By Dr. Yousef
Feb-04 - Feb-10, 2002
Dr. Yousef Boutros-Ghali is the Minister of Foreign
Trade for the Egyptian government. This article is based on a speech
by Dr. Boutros-Ghali at a conference in Cairo on October 24, 2001,
sponsored by the Egyptian Capital Market Association and the Center
for International Private Enterprise.
There are many challenges to promoting the
principles of corporate governance in the Arab world. The first
challenge I have found is that there is no Arabic equivalent for the
word "governance." We tried to find one Arabic word that
translates the English word or its concept, but it was difficult.
"Governance" is related to "governing" and though
it seems related to ruling, it is neither rule nor government.
"Governance" applies to the public and the public and
private sectors, but it is not limited to management or to training of
personnel-it is, for example, possible to have efficient personnel in
an environment of poor governance. The problem is not just semantic,
because when we don't have a word to express a concept, then the
concept does not exist in our daily life.
Corporate Governance is about shareholders rights,
the way decisions are made, and how companies are run. It is the
interaction between the components of one unit. Concepts of governance
apply to any human association or organization. Policy makers and
government officials, like myself, are concerned that governance is
not well established. While we support recent efforts to help
establish governance in the Egyptian economy, there are still problems
in the private sector that must be addressed.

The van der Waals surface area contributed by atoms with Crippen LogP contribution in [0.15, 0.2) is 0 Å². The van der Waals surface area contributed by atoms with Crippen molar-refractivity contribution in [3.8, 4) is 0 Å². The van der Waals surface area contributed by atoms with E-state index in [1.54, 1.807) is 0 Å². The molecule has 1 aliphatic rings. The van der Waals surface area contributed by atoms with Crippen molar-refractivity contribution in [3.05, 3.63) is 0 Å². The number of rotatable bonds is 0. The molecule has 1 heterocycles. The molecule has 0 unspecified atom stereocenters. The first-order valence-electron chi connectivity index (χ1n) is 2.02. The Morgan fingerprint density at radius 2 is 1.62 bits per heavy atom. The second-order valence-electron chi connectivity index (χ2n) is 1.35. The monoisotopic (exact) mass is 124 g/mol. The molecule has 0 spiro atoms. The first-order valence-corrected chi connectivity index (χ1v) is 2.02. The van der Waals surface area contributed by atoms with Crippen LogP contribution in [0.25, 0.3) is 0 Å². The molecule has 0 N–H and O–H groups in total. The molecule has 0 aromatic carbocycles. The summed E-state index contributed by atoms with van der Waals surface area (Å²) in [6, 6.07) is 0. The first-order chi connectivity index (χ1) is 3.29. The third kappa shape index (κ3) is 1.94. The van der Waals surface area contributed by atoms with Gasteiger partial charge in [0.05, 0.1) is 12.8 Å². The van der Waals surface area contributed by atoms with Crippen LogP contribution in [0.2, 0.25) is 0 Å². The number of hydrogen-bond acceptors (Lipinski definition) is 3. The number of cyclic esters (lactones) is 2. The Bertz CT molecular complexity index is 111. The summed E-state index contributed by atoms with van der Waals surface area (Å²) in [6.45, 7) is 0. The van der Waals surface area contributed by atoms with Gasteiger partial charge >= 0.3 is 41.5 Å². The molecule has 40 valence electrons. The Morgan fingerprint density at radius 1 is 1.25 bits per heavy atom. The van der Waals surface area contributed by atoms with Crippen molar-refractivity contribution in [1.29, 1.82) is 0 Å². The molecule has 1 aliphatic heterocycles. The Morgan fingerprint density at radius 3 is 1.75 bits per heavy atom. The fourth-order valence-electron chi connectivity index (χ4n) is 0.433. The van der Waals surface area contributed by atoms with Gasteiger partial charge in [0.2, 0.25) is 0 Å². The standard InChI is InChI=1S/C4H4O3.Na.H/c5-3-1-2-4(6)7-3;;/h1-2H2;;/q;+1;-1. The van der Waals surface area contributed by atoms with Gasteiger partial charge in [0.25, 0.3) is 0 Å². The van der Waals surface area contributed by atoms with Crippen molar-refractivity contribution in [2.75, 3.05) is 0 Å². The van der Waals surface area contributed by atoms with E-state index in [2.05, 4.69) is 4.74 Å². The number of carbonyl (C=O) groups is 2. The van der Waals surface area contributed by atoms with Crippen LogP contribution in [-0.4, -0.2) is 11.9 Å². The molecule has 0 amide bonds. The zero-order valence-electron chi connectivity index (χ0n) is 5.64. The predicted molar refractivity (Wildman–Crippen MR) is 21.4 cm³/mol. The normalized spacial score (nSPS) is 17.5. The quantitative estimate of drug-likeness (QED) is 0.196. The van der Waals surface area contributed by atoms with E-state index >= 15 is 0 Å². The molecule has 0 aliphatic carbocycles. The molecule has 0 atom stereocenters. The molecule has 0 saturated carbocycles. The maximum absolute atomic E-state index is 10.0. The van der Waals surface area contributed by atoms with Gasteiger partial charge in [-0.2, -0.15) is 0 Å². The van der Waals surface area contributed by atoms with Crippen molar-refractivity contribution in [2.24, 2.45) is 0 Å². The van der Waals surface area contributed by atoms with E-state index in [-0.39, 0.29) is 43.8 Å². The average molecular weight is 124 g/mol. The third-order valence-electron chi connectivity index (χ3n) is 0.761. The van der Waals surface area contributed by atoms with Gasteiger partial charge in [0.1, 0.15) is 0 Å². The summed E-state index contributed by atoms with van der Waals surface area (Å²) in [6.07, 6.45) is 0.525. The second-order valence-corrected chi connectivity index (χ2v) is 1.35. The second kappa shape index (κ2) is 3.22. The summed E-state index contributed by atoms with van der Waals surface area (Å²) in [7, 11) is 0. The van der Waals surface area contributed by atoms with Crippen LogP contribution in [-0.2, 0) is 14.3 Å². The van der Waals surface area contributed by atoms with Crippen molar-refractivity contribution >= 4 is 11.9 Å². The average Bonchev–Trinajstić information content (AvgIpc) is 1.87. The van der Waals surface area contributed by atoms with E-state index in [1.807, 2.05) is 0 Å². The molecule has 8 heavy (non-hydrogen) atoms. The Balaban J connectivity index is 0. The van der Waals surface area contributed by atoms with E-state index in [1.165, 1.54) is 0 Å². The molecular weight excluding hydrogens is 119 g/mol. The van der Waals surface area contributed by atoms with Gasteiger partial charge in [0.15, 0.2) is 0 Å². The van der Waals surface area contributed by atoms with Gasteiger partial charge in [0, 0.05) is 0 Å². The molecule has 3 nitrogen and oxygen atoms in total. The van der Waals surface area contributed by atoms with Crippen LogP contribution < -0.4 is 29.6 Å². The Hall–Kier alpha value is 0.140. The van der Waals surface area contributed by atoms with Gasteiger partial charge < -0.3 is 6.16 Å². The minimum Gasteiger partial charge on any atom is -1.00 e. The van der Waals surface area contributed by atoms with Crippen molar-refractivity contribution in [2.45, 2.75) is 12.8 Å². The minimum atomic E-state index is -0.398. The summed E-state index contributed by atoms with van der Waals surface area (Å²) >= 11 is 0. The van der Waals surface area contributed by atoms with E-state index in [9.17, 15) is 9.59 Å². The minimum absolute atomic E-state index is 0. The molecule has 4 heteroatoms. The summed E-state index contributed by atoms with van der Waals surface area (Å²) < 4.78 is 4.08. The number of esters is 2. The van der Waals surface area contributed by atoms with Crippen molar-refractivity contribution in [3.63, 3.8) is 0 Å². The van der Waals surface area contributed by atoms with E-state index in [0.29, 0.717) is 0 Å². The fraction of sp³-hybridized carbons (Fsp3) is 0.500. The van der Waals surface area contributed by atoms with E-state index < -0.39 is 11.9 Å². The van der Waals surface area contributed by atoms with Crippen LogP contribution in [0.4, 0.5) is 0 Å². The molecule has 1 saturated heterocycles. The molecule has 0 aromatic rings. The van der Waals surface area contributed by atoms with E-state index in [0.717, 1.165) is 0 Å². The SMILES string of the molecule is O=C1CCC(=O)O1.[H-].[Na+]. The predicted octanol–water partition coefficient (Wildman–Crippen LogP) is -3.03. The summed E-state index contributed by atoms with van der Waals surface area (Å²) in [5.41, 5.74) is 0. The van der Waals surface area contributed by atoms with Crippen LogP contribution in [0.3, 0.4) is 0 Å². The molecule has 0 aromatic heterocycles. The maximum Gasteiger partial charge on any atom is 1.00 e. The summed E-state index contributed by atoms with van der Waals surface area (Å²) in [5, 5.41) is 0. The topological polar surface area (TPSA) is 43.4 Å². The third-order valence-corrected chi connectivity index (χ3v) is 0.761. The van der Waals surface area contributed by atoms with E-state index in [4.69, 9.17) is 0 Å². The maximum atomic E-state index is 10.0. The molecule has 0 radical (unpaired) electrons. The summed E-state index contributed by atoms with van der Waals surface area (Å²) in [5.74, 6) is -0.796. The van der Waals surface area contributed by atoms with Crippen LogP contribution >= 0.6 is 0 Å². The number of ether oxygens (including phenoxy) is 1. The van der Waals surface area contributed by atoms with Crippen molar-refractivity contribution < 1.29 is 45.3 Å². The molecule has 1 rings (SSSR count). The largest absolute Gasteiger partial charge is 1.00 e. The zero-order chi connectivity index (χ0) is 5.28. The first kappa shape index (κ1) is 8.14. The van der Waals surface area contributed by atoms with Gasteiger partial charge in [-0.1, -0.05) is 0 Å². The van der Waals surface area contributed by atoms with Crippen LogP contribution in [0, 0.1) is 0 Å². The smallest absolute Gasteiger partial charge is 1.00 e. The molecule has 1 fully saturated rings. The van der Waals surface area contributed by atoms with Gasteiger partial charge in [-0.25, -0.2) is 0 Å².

The interaction between the components of one unit
and between those components and the outside world is a main concern.
The strength of an economy lies in its ability to anticipate change in
the internal or external environment and its ability to adapt quickly.
This is especially evident during times of crisis, when you may find
strong economies that grow at a reasonable rate but suddenly it looses
the ability to adapt mainly due to poor governance.
How the external changes are interpreted and how
this interpretation leads to action is the basis for governance. This
is what we consider in our efforts to help develop the Egyptian
economy. Our current economic reform program has already affected
changes in exchange rate and interest rate policies. These are
decisions that can be issued in minutes, but the management of these
policies is again a matter of governance, as is the interaction
between the results of this policy and the external conditions. The
interpretation of the external conditions that affects the exchange
rate, interest rate, the size of public expenditure, and credit is all
related to governance.
Governance is a concept that integrates
regulations, laws, traditions, and human interaction. It exists only
by practice and it cannot be imposed simply by a decision or law.
During the past ten years, we started to change the decision making
process in addition to the economic reform policies. This change in
the decision-making process includes the transformation from direct
government management or intervention in the economy to free market
The most difficult element that is facing the
government institutions, the family institutions, and the private
sector or state enterprises is that the demand and prices move up or
down as a result of factors that are beyond the institution's control.
This uncertainty sometimes leads institutions to
resort to strange interpretations when what is needed is flexibility.
Too often workers and managers refuse to see that change is a result
of the interaction between demand and supply, and between
Good governance is contagious. Once liberalized
trade policies open a country to the external world, they promote
investment, and almost immediately change the society. This investment
money reacts well to governance and demands transparency, disclosure,
enforcement of contractual agreements, and property rights.
If we agree that good governance is needed and that
we cannot simply apply it from a set of rules, and then we must be in
contact with those who practice good governance. This open contact is
needed and this need fosters investment and free trade policies as
well as increased interaction with the outside world. When good
governance becomes a daily concern of society, only then can we build
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